Newscasts

PNS Daily Newscast - July 3, 2020 


Economists say coronavirus disaster declarations may be the quickest path to reopening; militia groups use virus, Independence Day to recruit followers.

2020Talks - July 3, 2020 


Trump visits South Dakota's Black Hills, Mt. Rushmore today; nearby tribal leaders object, citing concerns over COVID-19 and a fireworks display. Plus, voter registration numbers are down from this time in 2016.

Public News Service - UT: Rural/Farming

Almost one third of Utah's population lives in rural parts of the state, and will depend on a network of rural hospitals in case they are affected by the coronavirus pandemic. (SQuintans/AdobeStock)

SALT LAKE CITY - In the COVID-19 pandemic, where you live in Utah could be a major factor in your chances of surviving a bout of new coronavirus. Almost one-third of Utah's 3.2 million residents live outside of the Salt Lake City metro area and are served by a network of 21 rural hospitals and 14

The

SALT LAKE CITY – Proponents of a new statewide ballot initiative are in the signature-collecting phase, and say they hope to bring local control to the health care debate. The "Utah Decides Healthcare" proposal would expand Medicaid coverage to individuals and families in Utah with incomes be

County memberships in a group working to transfer public lands to states are on the decline. (Council of State Governments)

SALT LAKE CITY – County memberships in the American Lands Council, a national group working to transfer publicly owned lands to states, have dropped by as much as 45 percent, according to an investigation by the Western Values Project. Chris Saeger, Western Values Project director, suspects

Thursday marks the one-year anniversary of the U.S. Fish and Wildlife Service's decision not to list the greater sage grouse as an endangered species. (USFWS)

SALT LAKE CITY – Today marks the one-year anniversary of the U.S. Fish and Wildlife Service's landmark decision not to list the greater sage grouse as an endangered species. The bird, known for its colorful mating dance, once numbered as many as 16 million, but has dropped to between 200,000 a

A proposed water pipeline would transfer 86,000-acre feet of water a year from Lake Powell (above) for water customers in southwestern Utah. (JodiJacobson/iStockphoto)

SALT LAKE CITY - The State of Utah has filed for a permit to build a controversial 140-mile pipeline to send water from the Colorado River to southwestern Utah, but a coalition of conservation groups says its members will fight the project. The Lake Powell Pipeline could take up to 86,000 acre-fee

The EPA is treating some of the contaminated water from the Gold King Mine spill in containment ponds like this one. Courtesy: U.S. Environmental Protection Agency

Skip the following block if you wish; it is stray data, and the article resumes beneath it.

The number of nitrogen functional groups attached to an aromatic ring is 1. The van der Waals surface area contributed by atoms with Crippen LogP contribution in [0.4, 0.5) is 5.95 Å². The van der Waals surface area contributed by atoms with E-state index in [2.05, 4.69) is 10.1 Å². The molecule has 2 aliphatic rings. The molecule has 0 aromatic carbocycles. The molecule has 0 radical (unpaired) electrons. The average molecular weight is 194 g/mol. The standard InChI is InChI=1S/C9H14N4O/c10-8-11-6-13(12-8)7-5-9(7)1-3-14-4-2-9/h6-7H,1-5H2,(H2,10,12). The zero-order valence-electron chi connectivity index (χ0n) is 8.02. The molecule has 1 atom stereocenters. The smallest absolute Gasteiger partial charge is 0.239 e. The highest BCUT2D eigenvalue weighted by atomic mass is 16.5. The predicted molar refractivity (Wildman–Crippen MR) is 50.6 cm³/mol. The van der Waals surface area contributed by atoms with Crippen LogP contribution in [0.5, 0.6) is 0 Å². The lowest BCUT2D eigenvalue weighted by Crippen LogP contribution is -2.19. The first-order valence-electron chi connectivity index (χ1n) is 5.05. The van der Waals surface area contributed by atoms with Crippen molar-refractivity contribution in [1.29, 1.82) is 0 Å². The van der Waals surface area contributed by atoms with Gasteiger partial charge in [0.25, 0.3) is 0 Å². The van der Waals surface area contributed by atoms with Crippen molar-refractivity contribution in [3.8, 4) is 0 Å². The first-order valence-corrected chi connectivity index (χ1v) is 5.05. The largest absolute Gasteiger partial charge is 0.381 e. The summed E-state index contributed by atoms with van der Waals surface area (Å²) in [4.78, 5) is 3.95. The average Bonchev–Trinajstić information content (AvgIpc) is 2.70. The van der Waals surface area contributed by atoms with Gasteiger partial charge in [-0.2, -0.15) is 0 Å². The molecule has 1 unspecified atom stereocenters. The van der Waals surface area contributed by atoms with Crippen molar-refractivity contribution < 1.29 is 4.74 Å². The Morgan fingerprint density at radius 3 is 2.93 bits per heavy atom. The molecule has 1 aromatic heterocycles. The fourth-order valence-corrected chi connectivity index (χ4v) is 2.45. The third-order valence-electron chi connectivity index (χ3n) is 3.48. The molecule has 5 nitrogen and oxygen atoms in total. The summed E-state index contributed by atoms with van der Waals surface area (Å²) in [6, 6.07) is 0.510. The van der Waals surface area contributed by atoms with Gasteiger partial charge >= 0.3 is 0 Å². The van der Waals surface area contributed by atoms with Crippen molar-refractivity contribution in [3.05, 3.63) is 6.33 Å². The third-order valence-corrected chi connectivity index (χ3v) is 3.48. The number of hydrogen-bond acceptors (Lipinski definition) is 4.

MONTICELLO, Utah – San Juan County in southeastern Utah is now feeling the impact of the Gold King Mine spill in southwestern Colorado, in which three million gallons of toxic sludge escaped into the Animas River. Part of the Colorado River system, the Animas is a tributary of the San Juan Ri

Grouse Creek, UT  Utah and other Western states could gain from expanded efforts involving farmers, ranchers and government agencies in Montana, working collaboratively to preserve habitat for the Greater sage-grouse, which faces a possible endangered species listing. Comments from Jason Weller, chief, Natural Resources Conservation Service (NRCS); and Jay Tanner, rancher at Grouse Creek, Utah. Photo courtesy U.S. Fish and Wildlife Service.

GROUSE CREEK, Utah – Efforts underway in Montana to restore and protect habitat for sage-grouse, a bird that faces a possible endangered species listing, could benefit Utah and other Western states. Jason Weller, chief of the Natural Resources Conservation Service (NRCS), met with Montana sta

Salt Lake City, UT - Farmers in Utah and around the country could benefit from a partnership involving U-S-D-A and NASA, which should lead to a better understanding of soil moisture levels as growers continue to deal with historic drought. Comments from Craig Gardner, farmer near Honeyville, Utah; and U.S. Department of Agriculture Deputy Secretary Krysta Harden. Photo credit: U.S. Department of Commerce.

SALT LAKE CITY - A partnership involving the U.S. Department of Agriculture and NASA could benefit farmers in Utah and elsewhere as the nation adjusts to the impact of climate change. U.S.D.A. Deputy Secretary Krysta Harden says the agreement will expand cooperation on space-borne remote sensing eff

1 of 3 pages   1 2 3 >  Last »